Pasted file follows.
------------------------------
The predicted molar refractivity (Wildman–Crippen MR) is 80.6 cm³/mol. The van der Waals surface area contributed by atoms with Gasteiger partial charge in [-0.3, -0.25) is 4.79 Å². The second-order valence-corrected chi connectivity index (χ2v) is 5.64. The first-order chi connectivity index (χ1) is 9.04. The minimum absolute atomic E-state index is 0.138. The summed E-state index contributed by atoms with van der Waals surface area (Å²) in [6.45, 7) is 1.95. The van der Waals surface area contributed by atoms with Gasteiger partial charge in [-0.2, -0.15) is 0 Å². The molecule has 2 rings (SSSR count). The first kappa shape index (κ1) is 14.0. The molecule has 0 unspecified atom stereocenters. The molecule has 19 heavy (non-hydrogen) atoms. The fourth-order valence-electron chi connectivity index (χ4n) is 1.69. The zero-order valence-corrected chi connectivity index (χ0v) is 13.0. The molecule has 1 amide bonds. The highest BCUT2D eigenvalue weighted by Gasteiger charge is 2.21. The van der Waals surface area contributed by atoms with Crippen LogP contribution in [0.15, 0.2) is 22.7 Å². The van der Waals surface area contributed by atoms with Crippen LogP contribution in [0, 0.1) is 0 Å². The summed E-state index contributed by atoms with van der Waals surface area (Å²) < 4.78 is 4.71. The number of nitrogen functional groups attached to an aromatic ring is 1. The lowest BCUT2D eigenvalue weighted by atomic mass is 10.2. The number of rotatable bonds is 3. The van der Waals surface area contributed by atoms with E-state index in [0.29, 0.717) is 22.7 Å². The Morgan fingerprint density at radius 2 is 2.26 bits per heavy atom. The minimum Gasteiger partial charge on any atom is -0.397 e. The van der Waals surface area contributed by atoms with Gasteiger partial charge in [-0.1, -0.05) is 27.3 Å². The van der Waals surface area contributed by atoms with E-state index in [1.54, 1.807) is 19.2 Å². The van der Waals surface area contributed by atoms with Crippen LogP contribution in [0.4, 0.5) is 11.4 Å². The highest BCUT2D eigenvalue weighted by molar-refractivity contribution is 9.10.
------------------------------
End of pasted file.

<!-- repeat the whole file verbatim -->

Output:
The predicted molar refractivity (Wildman–Crippen MR) is 80.6 cm³/mol. The van der Waals surface area contributed by atoms with Gasteiger partial charge in [-0.3, -0.25) is 4.79 Å². The second-order valence-corrected chi connectivity index (χ2v) is 5.64. The first-order chi connectivity index (χ1) is 9.04. The minimum absolute atomic E-state index is 0.138. The summed E-state index contributed by atoms with van der Waals surface area (Å²) in [6.45, 7) is 1.95. The van der Waals surface area contributed by atoms with Gasteiger partial charge in [-0.2, -0.15) is 0 Å². The molecule has 2 rings (SSSR count). The first kappa shape index (κ1) is 14.0. The molecule has 0 unspecified atom stereocenters. The molecule has 19 heavy (non-hydrogen) atoms. The fourth-order valence-electron chi connectivity index (χ4n) is 1.69. The zero-order valence-corrected chi connectivity index (χ0v) is 13.0. The molecule has 1 amide bonds. The highest BCUT2D eigenvalue weighted by Gasteiger charge is 2.21. The van der Waals surface area contributed by atoms with Crippen LogP contribution in [0.15, 0.2) is 22.7 Å². The van der Waals surface area contributed by atoms with Crippen LogP contribution in [0, 0.1) is 0 Å². The summed E-state index contributed by atoms with van der Waals surface area (Å²) < 4.78 is 4.71. The number of nitrogen functional groups attached to an aromatic ring is 1. The lowest BCUT2D eigenvalue weighted by atomic mass is 10.2. The number of rotatable bonds is 3. The van der Waals surface area contributed by atoms with E-state index in [0.29, 0.717) is 22.7 Å². The Morgan fingerprint density at radius 2 is 2.26 bits per heavy atom. The minimum Gasteiger partial charge on any atom is -0.397 e. The van der Waals surface area contributed by atoms with Gasteiger partial charge in [-0.1, -0.05) is 27.3 Å². The van der Waals surface area contributed by atoms with E-state index in [1.54, 1.807) is 19.2 Å². The van der Waals surface area contributed by atoms with Crippen LogP contribution in [0.4, 0.5) is 11.4 Å². The highest BCUT2D eigenvalue weighted by molar-refractivity contribution is 9.10.